The 12K equating to 4 clusters is somewhat misleading. By default chkdsk does not check file contents or sectors not yet assigned to files. These could contain many more bad sectors. And drive errors tend to get worse with time and you have no way of knowing how much. As always be very sure you have a backup of all important files. This is always important but particularly so with a questionable drive.

SMART and other tests will reveal detected problems but the lack of errors does not necessarily mean all is well. The "check engine light" in your car will warn you of problems but the lack of a warning does not mean all is well.
My System SpecsSystem Spec
26 Aug 2017   #6

Win 7 Pro x32

Thanks both for taking your time to respond.

Maybe I'm reading to much between the lines.
One question is why Chkdsk even shows bytes in bad sectors. One would think if:
1) Chkdsk can recover the data, it would either move it to another sector and mark the bad sector as bad (so not to reuse it) - OR
2) if can only recover part of the data, create a file in the "found000" directory with this partial data
- OR
3) if data not recoverable, just mark the sector as bad and not use it.

Checking further will post back.
My System SpecsSystem Spec
26 Aug 2017   #7

Windows 7 Pro 64 bit

Chkdsk showed bad sectors because it was unable to read them. Whatever file they were a part of is corrupt and chkdsk can't fix the problem. This being the case the best thing to do is leave things as they are. The problem may be temporary and at some later time the sectors may be successfully read. The drive would then be able to replace them with spares and no data would be lost. If the sectors were remapped when they problem first appeared there would be no hope of recovery and the data would be permanently lost. If the sectors can not be read we are no worse off.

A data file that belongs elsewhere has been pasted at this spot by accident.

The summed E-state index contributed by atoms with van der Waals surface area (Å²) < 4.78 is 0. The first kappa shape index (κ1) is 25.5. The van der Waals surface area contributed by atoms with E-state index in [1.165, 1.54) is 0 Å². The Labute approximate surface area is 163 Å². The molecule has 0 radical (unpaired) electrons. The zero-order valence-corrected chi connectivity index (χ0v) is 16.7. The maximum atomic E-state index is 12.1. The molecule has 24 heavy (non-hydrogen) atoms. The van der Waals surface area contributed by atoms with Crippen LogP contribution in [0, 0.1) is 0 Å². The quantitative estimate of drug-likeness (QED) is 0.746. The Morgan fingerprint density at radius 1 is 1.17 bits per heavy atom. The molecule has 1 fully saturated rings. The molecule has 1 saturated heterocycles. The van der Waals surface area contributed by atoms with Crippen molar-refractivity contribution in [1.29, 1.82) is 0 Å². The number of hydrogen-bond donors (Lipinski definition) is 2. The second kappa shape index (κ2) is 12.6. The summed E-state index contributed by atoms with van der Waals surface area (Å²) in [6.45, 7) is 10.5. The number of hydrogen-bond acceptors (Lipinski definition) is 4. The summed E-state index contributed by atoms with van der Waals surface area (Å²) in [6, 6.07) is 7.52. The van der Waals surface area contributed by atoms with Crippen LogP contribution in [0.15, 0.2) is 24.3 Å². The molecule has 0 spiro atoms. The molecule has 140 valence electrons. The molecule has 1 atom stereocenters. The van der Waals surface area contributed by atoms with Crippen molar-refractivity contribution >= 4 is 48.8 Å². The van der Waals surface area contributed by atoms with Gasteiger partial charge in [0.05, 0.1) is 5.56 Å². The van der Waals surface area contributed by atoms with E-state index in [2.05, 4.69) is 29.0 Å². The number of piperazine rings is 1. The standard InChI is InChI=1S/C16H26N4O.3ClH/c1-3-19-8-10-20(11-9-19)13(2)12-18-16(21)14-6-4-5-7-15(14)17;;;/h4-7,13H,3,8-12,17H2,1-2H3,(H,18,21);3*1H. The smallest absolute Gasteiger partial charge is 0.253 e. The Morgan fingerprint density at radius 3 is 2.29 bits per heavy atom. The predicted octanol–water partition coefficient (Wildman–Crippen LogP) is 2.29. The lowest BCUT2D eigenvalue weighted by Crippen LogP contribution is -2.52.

Be aware that bad sector remapping is done internally by the drive and chkdsk has no control over it. What chkdsk did was to make the drive aware of the bad sectors.
My System SpecsSystem Spec
26 Aug 2017   #8

Win 7 Pro x32

LMiller7: Makes sense, thanks for followup.

FWIW and prior to your post.
Went ahead and did my normal clone backup, then ran Chkdsk on clone.
Same 12KB shows, so IMO reflects a function of NTFS not HD failure issue.
One would think (??), that if the file could be placed in the
same or new sector on the cloned drive, the issue would disappear since the
likelyhood that that same sector on the clone would be bad.
Looking into some Linux tools - appear available - to see what other info about the drive / files, if any, I can gather.
My System SpecsSystem Spec
27 Aug 2017   #9

win 8 32 bit

As I explained in my post never ever clone a drive with bad sectors as it writes them to new drive which is almost impossible to recover spinwrite may do it. A clone is an exact copy of the drive bad sectors and all
My System SpecsSystem Spec
27 Aug 2017   #10

Win 7 Pro x32


I guess I can reload the OS on the new drive from CD, but
If you don't mind my asking, what do you suggest -- easiest way - to:
1) Keep from having to reload all software from CD.
2) Copy all "data" folders / files to the new drive
My System SpecsSystem Spec